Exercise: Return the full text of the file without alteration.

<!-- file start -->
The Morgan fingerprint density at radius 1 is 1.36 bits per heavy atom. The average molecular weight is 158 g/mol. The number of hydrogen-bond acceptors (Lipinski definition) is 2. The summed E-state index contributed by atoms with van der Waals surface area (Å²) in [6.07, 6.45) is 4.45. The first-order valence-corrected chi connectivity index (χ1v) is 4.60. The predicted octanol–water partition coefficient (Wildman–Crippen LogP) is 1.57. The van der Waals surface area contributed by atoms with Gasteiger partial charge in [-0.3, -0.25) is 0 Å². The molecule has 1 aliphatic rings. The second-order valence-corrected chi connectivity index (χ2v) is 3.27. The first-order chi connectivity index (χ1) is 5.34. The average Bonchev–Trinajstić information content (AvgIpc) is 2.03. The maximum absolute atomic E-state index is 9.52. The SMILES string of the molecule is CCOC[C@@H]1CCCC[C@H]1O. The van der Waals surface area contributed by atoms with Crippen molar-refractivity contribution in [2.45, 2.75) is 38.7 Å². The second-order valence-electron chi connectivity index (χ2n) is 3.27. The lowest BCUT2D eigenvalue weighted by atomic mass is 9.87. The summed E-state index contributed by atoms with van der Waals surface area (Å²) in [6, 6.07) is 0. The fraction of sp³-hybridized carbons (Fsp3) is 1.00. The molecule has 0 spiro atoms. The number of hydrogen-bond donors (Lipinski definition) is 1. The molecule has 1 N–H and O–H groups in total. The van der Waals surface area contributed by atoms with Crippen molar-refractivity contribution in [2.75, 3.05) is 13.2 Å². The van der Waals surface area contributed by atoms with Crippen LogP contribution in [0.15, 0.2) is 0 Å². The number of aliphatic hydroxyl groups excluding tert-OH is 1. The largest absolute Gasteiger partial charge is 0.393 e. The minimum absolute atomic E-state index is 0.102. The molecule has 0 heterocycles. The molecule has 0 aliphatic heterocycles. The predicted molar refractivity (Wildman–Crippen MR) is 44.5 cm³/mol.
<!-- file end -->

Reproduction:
The Morgan fingerprint density at radius 1 is 1.36 bits per heavy atom. The average molecular weight is 158 g/mol. The number of hydrogen-bond acceptors (Lipinski definition) is 2. The summed E-state index contributed by atoms with van der Waals surface area (Å²) in [6.07, 6.45) is 4.45. The first-order valence-corrected chi connectivity index (χ1v) is 4.60. The predicted octanol–water partition coefficient (Wildman–Crippen LogP) is 1.57. The van der Waals surface area contributed by atoms with Gasteiger partial charge in [-0.3, -0.25) is 0 Å². The molecule has 1 aliphatic rings. The second-order valence-corrected chi connectivity index (χ2v) is 3.27. The first-order chi connectivity index (χ1) is 5.34. The average Bonchev–Trinajstić information content (AvgIpc) is 2.03. The maximum absolute atomic E-state index is 9.52. The SMILES string of the molecule is CCOC[C@@H]1CCCC[C@H]1O. The van der Waals surface area contributed by atoms with Crippen molar-refractivity contribution in [2.45, 2.75) is 38.7 Å². The second-order valence-electron chi connectivity index (χ2n) is 3.27. The lowest BCUT2D eigenvalue weighted by atomic mass is 9.87. The summed E-state index contributed by atoms with van der Waals surface area (Å²) in [6, 6.07) is 0. The fraction of sp³-hybridized carbons (Fsp3) is 1.00. The molecule has 0 spiro atoms. The number of hydrogen-bond donors (Lipinski definition) is 1. The molecule has 1 N–H and O–H groups in total. The van der Waals surface area contributed by atoms with Crippen molar-refractivity contribution in [2.75, 3.05) is 13.2 Å². The van der Waals surface area contributed by atoms with Crippen LogP contribution in [0.15, 0.2) is 0 Å². The number of aliphatic hydroxyl groups excluding tert-OH is 1. The largest absolute Gasteiger partial charge is 0.393 e. The minimum absolute atomic E-state index is 0.102. The molecule has 0 heterocycles. The molecule has 0 aliphatic heterocycles. The predicted molar refractivity (Wildman–Crippen MR) is 44.5 cm³/mol.